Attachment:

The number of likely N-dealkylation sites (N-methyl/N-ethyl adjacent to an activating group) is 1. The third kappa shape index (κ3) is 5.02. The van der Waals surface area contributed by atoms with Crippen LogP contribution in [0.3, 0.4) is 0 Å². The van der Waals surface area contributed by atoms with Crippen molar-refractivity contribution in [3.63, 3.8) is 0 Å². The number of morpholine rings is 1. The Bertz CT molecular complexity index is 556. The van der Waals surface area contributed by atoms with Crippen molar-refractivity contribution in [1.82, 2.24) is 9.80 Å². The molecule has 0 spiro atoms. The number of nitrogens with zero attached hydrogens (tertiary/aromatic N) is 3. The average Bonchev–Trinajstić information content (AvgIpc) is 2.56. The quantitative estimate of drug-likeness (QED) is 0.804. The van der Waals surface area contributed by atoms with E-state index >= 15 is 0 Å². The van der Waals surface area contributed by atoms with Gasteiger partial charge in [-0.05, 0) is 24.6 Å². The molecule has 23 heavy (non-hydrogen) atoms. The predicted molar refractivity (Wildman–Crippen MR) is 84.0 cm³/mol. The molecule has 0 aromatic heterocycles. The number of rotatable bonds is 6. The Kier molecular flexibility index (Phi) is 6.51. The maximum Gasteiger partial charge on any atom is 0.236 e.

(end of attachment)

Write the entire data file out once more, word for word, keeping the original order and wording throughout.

The number of likely N-dealkylation sites (N-methyl/N-ethyl adjacent to an activating group) is 1. The third kappa shape index (κ3) is 5.02. The van der Waals surface area contributed by atoms with Crippen LogP contribution in [0.3, 0.4) is 0 Å². The van der Waals surface area contributed by atoms with Crippen molar-refractivity contribution in [3.63, 3.8) is 0 Å². The number of morpholine rings is 1. The Bertz CT molecular complexity index is 556. The van der Waals surface area contributed by atoms with Crippen molar-refractivity contribution in [1.82, 2.24) is 9.80 Å². The molecule has 0 spiro atoms. The number of nitrogens with zero attached hydrogens (tertiary/aromatic N) is 3. The average Bonchev–Trinajstić information content (AvgIpc) is 2.56. The quantitative estimate of drug-likeness (QED) is 0.804. The van der Waals surface area contributed by atoms with E-state index >= 15 is 0 Å². The van der Waals surface area contributed by atoms with Gasteiger partial charge in [-0.05, 0) is 24.6 Å². The molecule has 23 heavy (non-hydrogen) atoms. The predicted molar refractivity (Wildman–Crippen MR) is 84.0 cm³/mol. The molecule has 0 aromatic heterocycles. The number of rotatable bonds is 6. The Kier molecular flexibility index (Phi) is 6.51. The maximum Gasteiger partial charge on any atom is 0.236 e.